Sure, we save ourselves additional field both in the code and in the database as we are getting rid of PlanningToolTab.Id but you lose this nice bonus of having a single base entity class.

Another drawback here is that ORMs generally don’t deal with composite primary keys very well. And so, I wouldn’t recommend this option.

The third one is quite elegant as it builds up upon functional programming principles. It avoids the primitive obsession by introducing a separate class for each Id in the domain model.

I have mixed fillings about this one, though. On one hand, it allows you to avoid the drawbacks that come with the primitive obsession, such as mistaking Id of one entity with the Id of another. If you try to undertake this operation:

the compiler will point its meaninglessness out by raising a compilation error and will be absolutely right to do so.

On the other hand, the good intentions are misplaced here. You shouldn’t deal with entities’ Ids directly anyway. In most cases, it’s a violation of the encapsulation principles (also known as Tell Don’t Ask). And so, there’s no need to create Value Objects around the identifiers. Hide them from the eyes of the client code, and you’ll be fine.

Therefore, I wouldn’t recommend Option #3 either. Go with the first one, it provides the best combination of simplicity and usefulness.

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  • Michael Hodgson

    Another great post, but I have to admit it raises a lot of questions.

    Is an internal id practical for many systems? For a large group of applications (CQRS or REST web systems spring to mind) the id of aggregates is known well outside the domain. Indeed the clue is in the name Id, it’s used to identify things. As soon as Id has a life outside the domain then I see the advantages of the third approach increase. It provides all the advantages you discus with talking about avoiding primitive obsession and allows that logic to be centralized.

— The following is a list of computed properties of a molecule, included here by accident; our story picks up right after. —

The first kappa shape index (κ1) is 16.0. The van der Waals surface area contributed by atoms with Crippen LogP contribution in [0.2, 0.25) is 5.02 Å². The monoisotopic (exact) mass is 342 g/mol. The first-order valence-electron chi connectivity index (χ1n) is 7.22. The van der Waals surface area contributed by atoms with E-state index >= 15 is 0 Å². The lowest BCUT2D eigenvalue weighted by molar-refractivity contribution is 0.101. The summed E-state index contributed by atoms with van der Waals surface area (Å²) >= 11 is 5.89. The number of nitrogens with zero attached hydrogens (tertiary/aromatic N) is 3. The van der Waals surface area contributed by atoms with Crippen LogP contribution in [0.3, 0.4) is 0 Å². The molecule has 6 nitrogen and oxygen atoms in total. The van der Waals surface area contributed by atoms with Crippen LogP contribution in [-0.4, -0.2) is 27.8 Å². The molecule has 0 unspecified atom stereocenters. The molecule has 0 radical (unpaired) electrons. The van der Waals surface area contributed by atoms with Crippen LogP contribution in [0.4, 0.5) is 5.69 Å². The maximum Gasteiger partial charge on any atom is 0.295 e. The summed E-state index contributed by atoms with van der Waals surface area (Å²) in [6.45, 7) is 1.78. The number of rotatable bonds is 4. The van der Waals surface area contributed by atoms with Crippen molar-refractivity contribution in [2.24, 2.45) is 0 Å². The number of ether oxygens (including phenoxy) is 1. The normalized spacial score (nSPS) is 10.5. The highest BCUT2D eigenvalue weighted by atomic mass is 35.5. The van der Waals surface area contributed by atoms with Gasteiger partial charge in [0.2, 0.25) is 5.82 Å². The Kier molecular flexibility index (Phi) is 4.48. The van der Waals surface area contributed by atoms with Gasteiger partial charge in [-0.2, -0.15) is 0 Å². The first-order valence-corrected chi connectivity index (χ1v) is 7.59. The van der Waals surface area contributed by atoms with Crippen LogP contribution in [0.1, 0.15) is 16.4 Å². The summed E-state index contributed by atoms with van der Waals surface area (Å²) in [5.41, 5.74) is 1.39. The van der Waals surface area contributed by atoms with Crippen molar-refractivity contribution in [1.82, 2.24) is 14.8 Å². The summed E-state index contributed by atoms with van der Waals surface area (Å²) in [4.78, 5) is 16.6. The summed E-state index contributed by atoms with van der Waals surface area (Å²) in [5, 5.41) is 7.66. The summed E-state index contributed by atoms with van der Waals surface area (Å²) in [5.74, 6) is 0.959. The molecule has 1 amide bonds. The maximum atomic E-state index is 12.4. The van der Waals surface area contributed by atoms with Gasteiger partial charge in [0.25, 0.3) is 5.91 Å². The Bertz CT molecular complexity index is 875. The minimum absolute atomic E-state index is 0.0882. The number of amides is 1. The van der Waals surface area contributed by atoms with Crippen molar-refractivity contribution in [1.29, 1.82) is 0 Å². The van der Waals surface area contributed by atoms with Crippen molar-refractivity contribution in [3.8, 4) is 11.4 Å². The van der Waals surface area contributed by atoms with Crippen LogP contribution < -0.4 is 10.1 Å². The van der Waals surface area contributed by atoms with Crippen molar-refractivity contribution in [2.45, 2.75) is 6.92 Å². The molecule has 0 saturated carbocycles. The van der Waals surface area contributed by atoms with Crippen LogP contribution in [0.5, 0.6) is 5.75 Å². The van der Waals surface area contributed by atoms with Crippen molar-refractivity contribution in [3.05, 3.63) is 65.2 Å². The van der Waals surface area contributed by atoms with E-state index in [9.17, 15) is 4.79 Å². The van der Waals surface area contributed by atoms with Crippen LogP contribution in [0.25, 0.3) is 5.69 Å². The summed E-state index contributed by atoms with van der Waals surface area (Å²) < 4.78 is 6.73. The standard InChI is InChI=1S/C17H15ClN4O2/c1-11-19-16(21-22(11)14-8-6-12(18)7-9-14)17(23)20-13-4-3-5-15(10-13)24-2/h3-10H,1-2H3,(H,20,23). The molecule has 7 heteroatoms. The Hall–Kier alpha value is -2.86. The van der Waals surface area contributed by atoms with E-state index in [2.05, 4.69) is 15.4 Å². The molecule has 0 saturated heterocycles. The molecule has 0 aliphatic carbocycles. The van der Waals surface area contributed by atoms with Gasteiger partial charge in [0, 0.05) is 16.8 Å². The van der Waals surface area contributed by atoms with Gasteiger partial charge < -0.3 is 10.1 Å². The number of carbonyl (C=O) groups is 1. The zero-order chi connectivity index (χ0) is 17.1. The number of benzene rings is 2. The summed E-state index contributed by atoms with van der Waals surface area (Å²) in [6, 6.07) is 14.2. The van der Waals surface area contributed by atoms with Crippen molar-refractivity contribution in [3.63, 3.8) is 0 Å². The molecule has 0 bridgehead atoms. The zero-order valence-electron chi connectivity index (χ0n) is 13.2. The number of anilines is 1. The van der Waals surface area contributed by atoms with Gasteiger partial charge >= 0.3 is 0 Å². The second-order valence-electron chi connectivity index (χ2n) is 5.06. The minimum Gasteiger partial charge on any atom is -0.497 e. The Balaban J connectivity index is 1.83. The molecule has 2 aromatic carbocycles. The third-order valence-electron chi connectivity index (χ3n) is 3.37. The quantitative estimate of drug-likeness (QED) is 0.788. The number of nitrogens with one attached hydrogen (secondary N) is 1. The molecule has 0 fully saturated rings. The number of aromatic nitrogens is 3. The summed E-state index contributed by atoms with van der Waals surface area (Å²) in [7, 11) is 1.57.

For example if you want to use sequential GUIDs (COMB) style identifiers in order to decouple id generation from your persistence layer then this gives a common place to do this.

    • http://enterprisecraftsmanship.com/ Vladimir Khorikov

      >Is an internal id practical for many systems?
      This guideline of encapsulating the id away is only applicable when modeling the domain. The code outside the domain model can (and should) work with entities’ Ids. E.g. when the client requests information about a customer, the app service operates the customer’s Id in order to do that.

  • Joseph N. Musser II

    Potential typo: should be “represents its inherent identity”?

    • http://enterprisecraftsmanship.com/ Vladimir Khorikov

      Good eye! Fixed, thanks 🙂

  • Anders Baumann

    Great article. As always. Keep up the good work!

    • http://enterprisecraftsmanship.com/ Vladimir Khorikov

      Thanks Anders!

  • Normand Bédard

    “it’s better to reference them like this –> public PlanningTool PlanningTool { get; private set; }”

    Having parent references in the object graph allows a child to call methods on it’s parent. We had a lot of debates about this where I work. We finally refuse to do this because we initially had this feeling that it does not make sense in a use case to have the possibility for an object deep in the graph to call a public method (use case) on the aggregate root. Could also lead to expose public methods that could be useful only to it’s graph.

    Any opinion about this?

    • http://enterprisecraftsmanship.com/ Vladimir Khorikov

      >Having parent references in the object graph allows a child to call methods on it’s parent.
      Not necessarily. If you’ve got, say, Order.Customer, customer itself doesn’t have to have a reference to the order (although it could).

      Also, I don’t think it’s feasible to avoid any possibility of inappropriate calls inside an aggregate. Things inside an aggregate are highly cohesive, which means that trying to separate them from each other would damage that cohesion. Ultimately, I believe it’s better to rely on code reviews in this case than to try to decouple classes inside an aggregate.

      Although, maybe your case is different. Feel free to provide some details here and I’ll try to give an answer based on the context.